The consortium colleges made default prevention a priority, with top administrators supporting the efforts and one person appointed to oversee them. They worked with consultants, lenders, and guarantee agencies to improve their communication with former students. The colleges packaged their financial aid more strategically, limiting the amount of loans in students awards and counseling students who wanted to borrow more on the dangers of too much debt. They provided academic support to improve student retention, knowing that students who drop out are less able to repay loans. The colleges also provided financial advice to students through courses and awareness events.

All 12 of the historically black colleges brought their cohort default rates in line, but the six that worked together did so faster and more significantly, the report says. In the years since, cohort default rates have crept up at some of the consortium members. This suggests that the colleges poured extra resources into the effort when it was the main priority and that those extra measures made a difference, the report says.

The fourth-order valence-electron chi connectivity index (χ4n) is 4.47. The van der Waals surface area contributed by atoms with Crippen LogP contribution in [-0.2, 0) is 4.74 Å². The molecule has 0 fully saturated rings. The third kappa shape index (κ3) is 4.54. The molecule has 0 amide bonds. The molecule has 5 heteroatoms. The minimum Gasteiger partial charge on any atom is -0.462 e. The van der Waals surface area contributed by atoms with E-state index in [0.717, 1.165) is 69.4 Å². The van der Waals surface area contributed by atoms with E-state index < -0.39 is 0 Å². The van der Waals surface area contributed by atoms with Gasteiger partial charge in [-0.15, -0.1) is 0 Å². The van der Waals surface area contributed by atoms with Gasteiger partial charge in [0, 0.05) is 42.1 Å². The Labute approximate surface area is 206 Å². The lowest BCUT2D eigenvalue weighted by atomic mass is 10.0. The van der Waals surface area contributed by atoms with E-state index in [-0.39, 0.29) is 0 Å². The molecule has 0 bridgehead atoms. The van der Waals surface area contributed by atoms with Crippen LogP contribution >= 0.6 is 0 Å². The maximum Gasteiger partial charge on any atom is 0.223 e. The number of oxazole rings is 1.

Predictors of Default
The authors also looked at what characteristics influence a college’s cohort default rate. Other researchers have looked at what makes an individual student likely to default, but Ms. Dillon and Ms. Smiles took another approach. They started with a college’s default rate and looked at the student demographics and institutional qualities that corresponded with relatively high rates. The authors looked at the cohort default rates at 1,778 four-year colleges (public and private nonprofit) and 1,336 two-year colleges (public and for-profit).